There’s been a lot of reporting recently on a puzzle in particle physics that I haven’t previously written about. There have been two attempts, a preliminary one in 2010 and a more detailed one reported just this month, to measure the size of a proton by studying the properties of an exotic atom, called “muonic hydrogen”. Similar to hydrogen, which consists of a proton orbited by an electron (Figure 1), this atom consists of a proton and a short-lived heavy cousin of the electron, called the muon (Figure 2). A muon, as far as we have ever been able to tell, is just like an electron in all respects except that it is heavier; more precisely, the electromagnetic force and the strong and weak nuclear force treat electrons and muons in exactly the same way. Only the first two of these forces should play a role in atoms (and neither gravity nor any force due to the Higgs field should matter either). So because we have confirmed our understanding of ordinary hydrogen with very high precision, we believe we also understand muonic hydrogen very well also. But something’s amiss. Continue reading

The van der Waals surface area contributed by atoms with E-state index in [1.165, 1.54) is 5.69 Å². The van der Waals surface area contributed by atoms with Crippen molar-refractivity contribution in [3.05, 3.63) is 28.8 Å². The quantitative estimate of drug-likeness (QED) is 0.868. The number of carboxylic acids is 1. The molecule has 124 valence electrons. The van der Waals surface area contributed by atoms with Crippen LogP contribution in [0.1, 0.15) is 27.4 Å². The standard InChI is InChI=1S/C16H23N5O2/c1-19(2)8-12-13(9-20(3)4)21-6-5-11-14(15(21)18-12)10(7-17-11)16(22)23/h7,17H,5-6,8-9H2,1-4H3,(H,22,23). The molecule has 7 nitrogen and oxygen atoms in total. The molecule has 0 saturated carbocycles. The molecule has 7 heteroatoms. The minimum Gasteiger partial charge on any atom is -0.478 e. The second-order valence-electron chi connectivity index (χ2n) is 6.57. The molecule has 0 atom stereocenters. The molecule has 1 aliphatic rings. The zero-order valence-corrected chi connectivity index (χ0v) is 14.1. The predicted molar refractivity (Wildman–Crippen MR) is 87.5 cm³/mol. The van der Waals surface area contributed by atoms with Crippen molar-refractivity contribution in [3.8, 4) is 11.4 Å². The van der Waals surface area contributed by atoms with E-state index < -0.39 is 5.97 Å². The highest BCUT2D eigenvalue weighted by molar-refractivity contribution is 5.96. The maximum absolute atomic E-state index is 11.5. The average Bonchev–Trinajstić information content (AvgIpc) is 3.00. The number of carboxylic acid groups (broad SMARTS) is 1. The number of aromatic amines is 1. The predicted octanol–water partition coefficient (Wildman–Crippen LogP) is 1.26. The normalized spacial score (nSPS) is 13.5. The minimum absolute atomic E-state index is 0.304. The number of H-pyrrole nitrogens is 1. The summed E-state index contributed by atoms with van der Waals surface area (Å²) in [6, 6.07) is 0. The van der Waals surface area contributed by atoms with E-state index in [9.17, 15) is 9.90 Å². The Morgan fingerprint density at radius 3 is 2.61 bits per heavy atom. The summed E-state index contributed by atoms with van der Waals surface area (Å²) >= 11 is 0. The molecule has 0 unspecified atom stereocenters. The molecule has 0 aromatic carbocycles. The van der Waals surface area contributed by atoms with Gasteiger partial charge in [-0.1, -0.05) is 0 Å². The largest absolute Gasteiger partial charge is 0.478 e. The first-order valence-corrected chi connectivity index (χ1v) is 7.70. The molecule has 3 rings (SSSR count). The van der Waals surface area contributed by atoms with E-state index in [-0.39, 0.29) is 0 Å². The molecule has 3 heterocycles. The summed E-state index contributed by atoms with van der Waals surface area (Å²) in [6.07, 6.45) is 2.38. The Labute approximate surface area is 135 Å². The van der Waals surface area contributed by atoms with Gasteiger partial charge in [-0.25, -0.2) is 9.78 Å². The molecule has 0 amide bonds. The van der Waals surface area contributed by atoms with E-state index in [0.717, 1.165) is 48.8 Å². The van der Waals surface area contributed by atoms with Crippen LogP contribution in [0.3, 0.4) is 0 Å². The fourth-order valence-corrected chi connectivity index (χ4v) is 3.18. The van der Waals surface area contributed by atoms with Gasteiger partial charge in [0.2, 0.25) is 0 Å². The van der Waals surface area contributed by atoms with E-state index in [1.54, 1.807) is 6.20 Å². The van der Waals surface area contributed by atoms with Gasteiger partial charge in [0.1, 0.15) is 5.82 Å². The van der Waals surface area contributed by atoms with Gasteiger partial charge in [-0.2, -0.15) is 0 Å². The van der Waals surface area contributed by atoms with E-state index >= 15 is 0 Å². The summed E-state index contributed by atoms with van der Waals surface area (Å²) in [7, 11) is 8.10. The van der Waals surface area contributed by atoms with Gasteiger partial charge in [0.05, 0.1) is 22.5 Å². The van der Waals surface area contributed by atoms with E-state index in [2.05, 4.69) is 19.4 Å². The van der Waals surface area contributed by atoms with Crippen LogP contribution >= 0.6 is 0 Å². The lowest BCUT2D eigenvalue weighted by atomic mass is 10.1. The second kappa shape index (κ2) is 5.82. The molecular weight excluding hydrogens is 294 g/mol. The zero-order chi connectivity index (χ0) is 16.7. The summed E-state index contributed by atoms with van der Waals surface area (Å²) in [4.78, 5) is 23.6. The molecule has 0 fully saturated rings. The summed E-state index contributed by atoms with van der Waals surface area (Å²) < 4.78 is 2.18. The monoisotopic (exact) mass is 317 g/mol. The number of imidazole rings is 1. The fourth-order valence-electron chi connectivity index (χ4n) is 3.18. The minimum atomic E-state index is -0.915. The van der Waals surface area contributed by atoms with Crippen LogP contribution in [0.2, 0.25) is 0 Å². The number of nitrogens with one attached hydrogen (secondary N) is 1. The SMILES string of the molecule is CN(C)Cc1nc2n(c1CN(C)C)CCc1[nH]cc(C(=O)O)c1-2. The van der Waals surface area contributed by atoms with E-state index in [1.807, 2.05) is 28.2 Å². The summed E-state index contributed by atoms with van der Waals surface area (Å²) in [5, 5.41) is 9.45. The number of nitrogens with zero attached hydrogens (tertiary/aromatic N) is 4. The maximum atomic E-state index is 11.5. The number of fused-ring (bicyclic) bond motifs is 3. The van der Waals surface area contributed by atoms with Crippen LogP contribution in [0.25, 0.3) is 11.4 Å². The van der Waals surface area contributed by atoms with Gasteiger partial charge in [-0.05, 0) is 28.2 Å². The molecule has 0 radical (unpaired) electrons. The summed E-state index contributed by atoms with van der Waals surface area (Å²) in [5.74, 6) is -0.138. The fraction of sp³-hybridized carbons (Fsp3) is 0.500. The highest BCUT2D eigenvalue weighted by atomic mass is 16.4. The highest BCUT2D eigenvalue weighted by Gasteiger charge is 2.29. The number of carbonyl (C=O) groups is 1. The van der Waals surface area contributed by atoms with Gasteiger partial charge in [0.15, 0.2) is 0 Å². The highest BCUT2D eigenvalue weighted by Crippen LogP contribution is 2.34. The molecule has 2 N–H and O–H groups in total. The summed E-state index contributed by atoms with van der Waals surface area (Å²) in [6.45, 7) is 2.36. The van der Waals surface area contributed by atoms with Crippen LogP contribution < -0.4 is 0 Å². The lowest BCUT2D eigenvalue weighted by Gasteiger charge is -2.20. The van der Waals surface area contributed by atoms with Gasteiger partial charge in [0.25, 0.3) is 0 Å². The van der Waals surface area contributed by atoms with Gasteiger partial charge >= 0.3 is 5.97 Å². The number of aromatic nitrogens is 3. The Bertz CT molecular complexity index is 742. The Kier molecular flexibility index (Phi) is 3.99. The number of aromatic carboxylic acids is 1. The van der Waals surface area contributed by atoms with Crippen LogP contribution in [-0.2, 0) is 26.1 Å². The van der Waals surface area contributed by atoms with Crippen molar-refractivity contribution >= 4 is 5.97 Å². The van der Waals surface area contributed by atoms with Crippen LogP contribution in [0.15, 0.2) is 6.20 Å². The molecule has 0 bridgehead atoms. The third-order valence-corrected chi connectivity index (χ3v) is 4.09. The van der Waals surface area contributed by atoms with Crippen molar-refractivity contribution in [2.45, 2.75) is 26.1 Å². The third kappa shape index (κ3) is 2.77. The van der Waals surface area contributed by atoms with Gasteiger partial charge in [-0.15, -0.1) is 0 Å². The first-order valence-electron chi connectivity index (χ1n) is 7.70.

First Time Visitor?This site addresses various aspects of science, with a current focus on particle physics. I aim to serve the public, including those with no background knowledge of physics. If you're not yourself an expert, you might want to click on "New? Start Here" or "About" to get started. If you'd like to watch my hour-long public lecture about the Higgs particle, try ``Movie Clips''.
- The New York Times Remembers A Great Physicist
- A Catastrophic Weekend for Theoretical High Energy Physics
- A Ring of Controversy Around a Black Hole Photo
- The Black Hole `Photo’: Seeing More Clearly
- The Black Hole `Photo’: What Are We Looking At?
- A Black Day (and a Happy One) In Scientific History
- A Non-Expert’s Guide to a Black Hole’s Silhouette
- LHCb experiment finds another case of CP violation in nature